Good luck,wish I was going too.
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Old 09-15-2003, 05:05 PM
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Re: dialing in long range game

Edited.. post Frank45/70's post...he typed faster than I did I guess... Guess I said in a long winded method the exact same thing he said!....4 hours of typing wasted [img]images/icons/wink.gif[/img]

smoak


Quick review of how to get your trajectory data.

First method... chronograph actual rounds...run a ballistics software and get the theoretical drop at desired ranges then calculate the necessary "come-up" for the desired shooting ranges...and lastly go out into the field and verify these "come-up" against actual targets while shooting from your "field" position(s).

Second method...get a BIG target backer... zero the rifle at 100 yards...move back to 200 yards and shoot at the target (center on the bull)...go to the target and measure the actual drop (in inches) for the group you just shot from 200 yards... divide this drop (in inches) by 2 (for 200 yards)... for example...we'll say the drop was 3 inches from the center of your aiming point to the center of your group...divide this by 2 to get 1.5 MOA (Minutes Of Angle approximately)...this is your 200 yard "come-up"... Now it get a little tricky unless you have a very large backer... Your scope elevation at this point should be sitting on the 100 yard zero setting (elevation turret reset to -0-)...add the 1.5 MOA to the 100 yard zero... you're now zeroed at 200 yards. Now move back to 300 yards and shoot another group...aim at the center of the bull...walk to the target and once again measure the drop (in inches) from your point of aim to the center of your group... divide this by 3 (for 300 yards). Your 200 yard to 300 yard "come-up" is this result... if your 300 yard group was 6 inches low...we divide by 3 to get MOA for 300 yards... the result is 2 MOA...this 2 MOA is an incremental value...in other words to get from 100 yards zero to 300 yard "come-up" you must add the 200 yard "come-up" (in our example 1.5 MOA) and the 300 yard come-up (in our example 2 MOA) to get 3.5 MOA up for a 300 yard data set. Repeat the scope setting procedure...set the scope for 300 yards (3.5 MOA up)..go back to 400 yards and shoot again (aim at the bull), measure the drop (in inches) and divide by????? right divide by 4 for 400 yards (MOA conversion). This new value is your 300 to 400 "come-up"....repeat this process until you get to the desired max range plus 100 yards or so (Murphy's law). Take this new data and attach it to your rifle or rifle scope. Once you get to your hunting location you should/must reconfirm this data as it'll change due to temperature, bullet, altitude, or a myriad of other things... don't verify at the close ranges and say good enough...do the far ranges...400 and 500 yards (or further if you plan to shoot much further) at a minimum...this will give you a feel for the degree of change.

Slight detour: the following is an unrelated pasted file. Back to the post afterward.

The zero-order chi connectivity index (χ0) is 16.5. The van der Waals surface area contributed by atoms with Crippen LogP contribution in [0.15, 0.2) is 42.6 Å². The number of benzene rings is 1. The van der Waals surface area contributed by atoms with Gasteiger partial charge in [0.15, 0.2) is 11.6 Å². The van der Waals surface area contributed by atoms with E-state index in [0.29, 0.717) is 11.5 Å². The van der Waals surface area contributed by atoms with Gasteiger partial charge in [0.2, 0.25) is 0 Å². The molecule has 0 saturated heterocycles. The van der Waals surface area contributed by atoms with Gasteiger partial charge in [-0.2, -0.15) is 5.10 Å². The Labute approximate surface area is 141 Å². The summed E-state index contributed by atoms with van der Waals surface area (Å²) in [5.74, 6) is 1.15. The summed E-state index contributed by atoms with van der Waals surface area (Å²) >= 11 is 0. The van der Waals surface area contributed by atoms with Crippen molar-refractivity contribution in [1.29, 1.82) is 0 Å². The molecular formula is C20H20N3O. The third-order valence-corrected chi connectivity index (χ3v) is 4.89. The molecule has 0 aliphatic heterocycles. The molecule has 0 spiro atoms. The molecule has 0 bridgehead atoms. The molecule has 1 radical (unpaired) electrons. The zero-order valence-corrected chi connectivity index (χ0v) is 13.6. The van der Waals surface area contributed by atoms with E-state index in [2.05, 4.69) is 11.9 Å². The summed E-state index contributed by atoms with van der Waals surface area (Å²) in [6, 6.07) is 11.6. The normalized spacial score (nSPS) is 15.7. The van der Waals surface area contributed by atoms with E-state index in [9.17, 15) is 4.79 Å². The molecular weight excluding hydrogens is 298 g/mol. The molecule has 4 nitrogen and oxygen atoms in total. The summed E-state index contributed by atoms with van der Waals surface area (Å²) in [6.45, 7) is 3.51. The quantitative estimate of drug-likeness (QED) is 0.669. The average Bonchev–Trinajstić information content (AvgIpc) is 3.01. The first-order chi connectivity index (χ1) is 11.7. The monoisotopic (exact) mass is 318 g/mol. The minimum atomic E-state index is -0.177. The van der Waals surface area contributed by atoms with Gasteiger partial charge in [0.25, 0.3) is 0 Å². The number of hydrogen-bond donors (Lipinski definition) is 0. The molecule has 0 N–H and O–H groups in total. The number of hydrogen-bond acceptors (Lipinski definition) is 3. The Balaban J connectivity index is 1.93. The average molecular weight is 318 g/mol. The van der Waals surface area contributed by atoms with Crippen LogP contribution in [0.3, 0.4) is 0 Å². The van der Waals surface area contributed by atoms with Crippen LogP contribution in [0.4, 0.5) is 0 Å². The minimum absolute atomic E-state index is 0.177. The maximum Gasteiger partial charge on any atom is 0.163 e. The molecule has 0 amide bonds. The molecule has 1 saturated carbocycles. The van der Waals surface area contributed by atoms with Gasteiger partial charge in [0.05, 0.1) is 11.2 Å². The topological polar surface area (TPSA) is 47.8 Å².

Make sure you not only record the turret setting to elevation but also the vernier "rotation" mark from the turret tower. This little setting will enable you to double check that you're not a full revolution off when returning your scope to your 100 yard zero.

Remember to reset your scope to zero by going the correct direction...a common error is to rotate the turret the incorrect direction and end up 15 MOA too high.

This is a mind set and something that must become second nature...you're starting a little late but the good thing (I'd guess) is that you're starting.

Once you have your come-up for your rifle and load it's nearly a "chip-shot" (I love to irritate "hunters" with that term) to 500 yards (depending on wind). Adjust the scope to 500 yards, hold dead on and press the trigger nicely....blang! dead elk/deer/flying squirrel/coyote/rock/steel plate/etc,etc.

Best bipod for a hunter??? Harris of course! Which type Harris??? That's a problem...there are a lot of them and it'll be up to you to decide how tall, swivel, 2 extension, 3 extension, prone, sitting, etc. I get the LM series exclusively (but I'm a little "not right" so you better wait for someone else to answer before buying the LM version.

[ 09-15-2003: Message edited by: Dave King ]